Book Review: War Room by Michael Holley

In which I read my first ever sports book - and love it! This review was originally published in the November 18, 2011 issue of Shelf Awareness for Readers. Reprinted here with permission. If you don't already receive bi-weekly issues of Shelf Awareness in your inbox, fix that by registering here.

Most football fans are aware that Bill Belichick does things a little differently--the head coach of the New England Patriots is known for his one-word press conferences and sleeveless hoodies. Behind this seemingly uncommunicative character, however, lies a man passionate about football and the art of team-building. In War Room, sportswriter Michael Holley (Patriot Reign) gives readers a glimpse of his character and the legacy he has begun to create.

As early as 1991, while working with the Cleveland Browns, Belichick had a revolutionary vision for scouting players. As he advanced in his career, he refined a system of scouting and drafting unlike any other, aided by two young protégés, Thomas Dimitroff and Scott Pioli (now head coaches of the Atlanta Falcons and Kansas City Chiefs, respectively). War Room explores the details of that scouting system, as well as the lives, relationships and careers of the three men, all of whom live and breathe football, football, football.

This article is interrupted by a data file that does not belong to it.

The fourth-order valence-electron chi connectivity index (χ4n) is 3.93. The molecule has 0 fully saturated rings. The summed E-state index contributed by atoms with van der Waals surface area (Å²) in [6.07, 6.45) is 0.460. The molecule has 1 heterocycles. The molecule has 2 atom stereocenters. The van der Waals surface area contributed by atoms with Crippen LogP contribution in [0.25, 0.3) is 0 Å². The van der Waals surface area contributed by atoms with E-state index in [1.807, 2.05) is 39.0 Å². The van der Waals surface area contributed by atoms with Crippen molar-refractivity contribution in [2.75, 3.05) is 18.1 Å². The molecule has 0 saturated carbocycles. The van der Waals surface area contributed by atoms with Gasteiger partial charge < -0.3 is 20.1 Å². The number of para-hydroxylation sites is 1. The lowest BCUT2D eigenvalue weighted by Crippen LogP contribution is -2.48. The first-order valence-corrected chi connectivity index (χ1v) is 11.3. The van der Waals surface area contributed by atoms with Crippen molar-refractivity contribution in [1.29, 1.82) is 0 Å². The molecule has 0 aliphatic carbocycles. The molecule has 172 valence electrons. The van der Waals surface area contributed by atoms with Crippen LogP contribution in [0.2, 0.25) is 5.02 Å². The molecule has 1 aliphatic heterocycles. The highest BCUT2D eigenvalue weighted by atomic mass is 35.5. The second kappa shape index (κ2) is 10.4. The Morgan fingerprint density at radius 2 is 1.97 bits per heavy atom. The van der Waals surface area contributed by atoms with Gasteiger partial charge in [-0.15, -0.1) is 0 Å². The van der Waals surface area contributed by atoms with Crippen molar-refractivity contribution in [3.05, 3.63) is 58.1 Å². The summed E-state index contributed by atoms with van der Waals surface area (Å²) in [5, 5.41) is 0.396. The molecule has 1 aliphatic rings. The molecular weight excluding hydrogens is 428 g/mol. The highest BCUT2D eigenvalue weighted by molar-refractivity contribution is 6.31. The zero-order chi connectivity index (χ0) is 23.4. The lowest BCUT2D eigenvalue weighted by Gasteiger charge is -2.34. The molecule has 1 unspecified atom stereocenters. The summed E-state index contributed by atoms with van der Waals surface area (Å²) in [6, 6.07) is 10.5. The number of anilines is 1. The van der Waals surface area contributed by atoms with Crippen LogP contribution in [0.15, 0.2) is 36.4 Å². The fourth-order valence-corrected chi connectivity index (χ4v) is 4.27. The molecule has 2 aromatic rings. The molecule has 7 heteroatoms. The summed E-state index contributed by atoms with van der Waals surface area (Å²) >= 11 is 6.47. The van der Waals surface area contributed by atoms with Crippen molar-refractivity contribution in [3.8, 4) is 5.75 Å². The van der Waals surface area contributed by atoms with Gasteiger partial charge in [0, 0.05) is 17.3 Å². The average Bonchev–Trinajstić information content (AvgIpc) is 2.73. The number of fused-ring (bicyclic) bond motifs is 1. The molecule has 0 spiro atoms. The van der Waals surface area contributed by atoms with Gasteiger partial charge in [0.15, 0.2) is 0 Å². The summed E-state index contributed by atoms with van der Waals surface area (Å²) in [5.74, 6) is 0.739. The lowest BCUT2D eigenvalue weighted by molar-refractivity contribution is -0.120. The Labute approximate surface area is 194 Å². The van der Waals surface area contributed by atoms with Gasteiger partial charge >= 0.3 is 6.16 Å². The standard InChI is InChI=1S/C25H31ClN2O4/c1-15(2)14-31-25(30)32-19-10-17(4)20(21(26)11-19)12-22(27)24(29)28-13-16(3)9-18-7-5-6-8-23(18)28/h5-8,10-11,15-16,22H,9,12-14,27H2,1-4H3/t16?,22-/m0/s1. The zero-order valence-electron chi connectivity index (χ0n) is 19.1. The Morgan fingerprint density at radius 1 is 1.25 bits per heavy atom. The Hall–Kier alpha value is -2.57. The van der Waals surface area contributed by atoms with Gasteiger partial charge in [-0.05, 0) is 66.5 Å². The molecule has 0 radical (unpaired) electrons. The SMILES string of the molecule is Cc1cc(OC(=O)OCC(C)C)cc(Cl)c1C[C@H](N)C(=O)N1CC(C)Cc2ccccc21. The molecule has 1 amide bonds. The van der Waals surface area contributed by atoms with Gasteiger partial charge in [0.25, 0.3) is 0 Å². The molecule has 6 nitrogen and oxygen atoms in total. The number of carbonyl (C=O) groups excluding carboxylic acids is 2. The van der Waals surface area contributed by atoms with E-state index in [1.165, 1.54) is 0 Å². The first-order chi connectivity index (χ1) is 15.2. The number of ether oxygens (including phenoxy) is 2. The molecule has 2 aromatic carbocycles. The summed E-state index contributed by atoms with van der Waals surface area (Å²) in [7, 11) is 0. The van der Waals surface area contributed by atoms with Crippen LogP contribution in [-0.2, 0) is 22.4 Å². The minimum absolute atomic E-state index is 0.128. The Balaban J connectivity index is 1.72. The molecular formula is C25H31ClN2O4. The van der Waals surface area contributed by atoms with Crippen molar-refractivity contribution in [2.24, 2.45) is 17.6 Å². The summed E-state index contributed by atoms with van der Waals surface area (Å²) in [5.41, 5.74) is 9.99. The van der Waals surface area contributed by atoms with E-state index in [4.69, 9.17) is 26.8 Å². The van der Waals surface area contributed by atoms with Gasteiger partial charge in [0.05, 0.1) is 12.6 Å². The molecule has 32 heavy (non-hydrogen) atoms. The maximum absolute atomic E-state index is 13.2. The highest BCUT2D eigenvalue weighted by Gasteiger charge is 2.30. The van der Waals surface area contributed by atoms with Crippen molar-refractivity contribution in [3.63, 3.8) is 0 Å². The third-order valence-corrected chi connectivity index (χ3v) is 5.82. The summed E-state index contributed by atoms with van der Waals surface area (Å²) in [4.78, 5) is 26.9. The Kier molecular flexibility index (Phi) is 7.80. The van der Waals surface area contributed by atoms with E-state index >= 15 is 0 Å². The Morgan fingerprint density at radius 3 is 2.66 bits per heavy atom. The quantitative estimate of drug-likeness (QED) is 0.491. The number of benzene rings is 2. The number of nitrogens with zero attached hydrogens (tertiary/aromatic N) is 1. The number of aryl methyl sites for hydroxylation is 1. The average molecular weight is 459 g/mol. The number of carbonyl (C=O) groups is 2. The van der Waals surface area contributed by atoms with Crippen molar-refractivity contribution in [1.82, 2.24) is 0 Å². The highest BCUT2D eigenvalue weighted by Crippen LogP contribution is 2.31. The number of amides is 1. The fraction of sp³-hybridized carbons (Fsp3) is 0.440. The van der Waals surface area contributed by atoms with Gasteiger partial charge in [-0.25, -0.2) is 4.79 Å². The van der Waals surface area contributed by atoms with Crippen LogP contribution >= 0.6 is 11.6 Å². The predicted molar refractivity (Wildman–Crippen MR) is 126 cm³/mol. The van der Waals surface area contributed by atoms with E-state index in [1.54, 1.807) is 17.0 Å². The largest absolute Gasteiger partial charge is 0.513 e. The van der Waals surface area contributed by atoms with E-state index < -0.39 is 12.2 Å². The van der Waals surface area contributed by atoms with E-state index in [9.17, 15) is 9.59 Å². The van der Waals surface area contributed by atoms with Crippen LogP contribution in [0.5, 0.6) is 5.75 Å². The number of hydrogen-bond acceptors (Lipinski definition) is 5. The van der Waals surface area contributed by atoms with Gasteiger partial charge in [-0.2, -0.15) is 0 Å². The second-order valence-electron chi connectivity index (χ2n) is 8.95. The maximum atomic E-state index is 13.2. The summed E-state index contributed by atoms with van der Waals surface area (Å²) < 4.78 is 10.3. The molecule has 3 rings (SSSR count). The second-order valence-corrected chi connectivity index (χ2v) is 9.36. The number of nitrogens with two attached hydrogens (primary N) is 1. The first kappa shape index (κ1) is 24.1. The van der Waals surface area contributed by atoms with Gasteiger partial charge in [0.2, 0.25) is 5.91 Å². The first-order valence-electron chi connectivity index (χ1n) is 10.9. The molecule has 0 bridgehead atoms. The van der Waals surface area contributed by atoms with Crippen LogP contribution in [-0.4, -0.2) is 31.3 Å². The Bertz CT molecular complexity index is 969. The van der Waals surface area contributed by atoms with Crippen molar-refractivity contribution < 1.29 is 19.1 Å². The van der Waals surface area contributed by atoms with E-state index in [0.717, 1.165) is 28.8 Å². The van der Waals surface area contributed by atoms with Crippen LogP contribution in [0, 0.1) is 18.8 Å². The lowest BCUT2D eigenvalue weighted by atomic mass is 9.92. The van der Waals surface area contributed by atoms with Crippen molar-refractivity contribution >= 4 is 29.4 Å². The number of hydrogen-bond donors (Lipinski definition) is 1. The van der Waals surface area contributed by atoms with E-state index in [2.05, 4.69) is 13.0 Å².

Though War Room tends to be overburdened by facts, names and dates that can prove challenging to a novice football fan, the passion for the sport evident in Holley's writing, mirroring that of his subjects, is a saving grace. In understanding the heart of the game--the team, and the art of building it--fans at every level of intensity will come to appreciate the careful thought and execution it takes to create the teams we root for year after year. And next year, we’ll all have a bit more strategy for our fantasy drafts.

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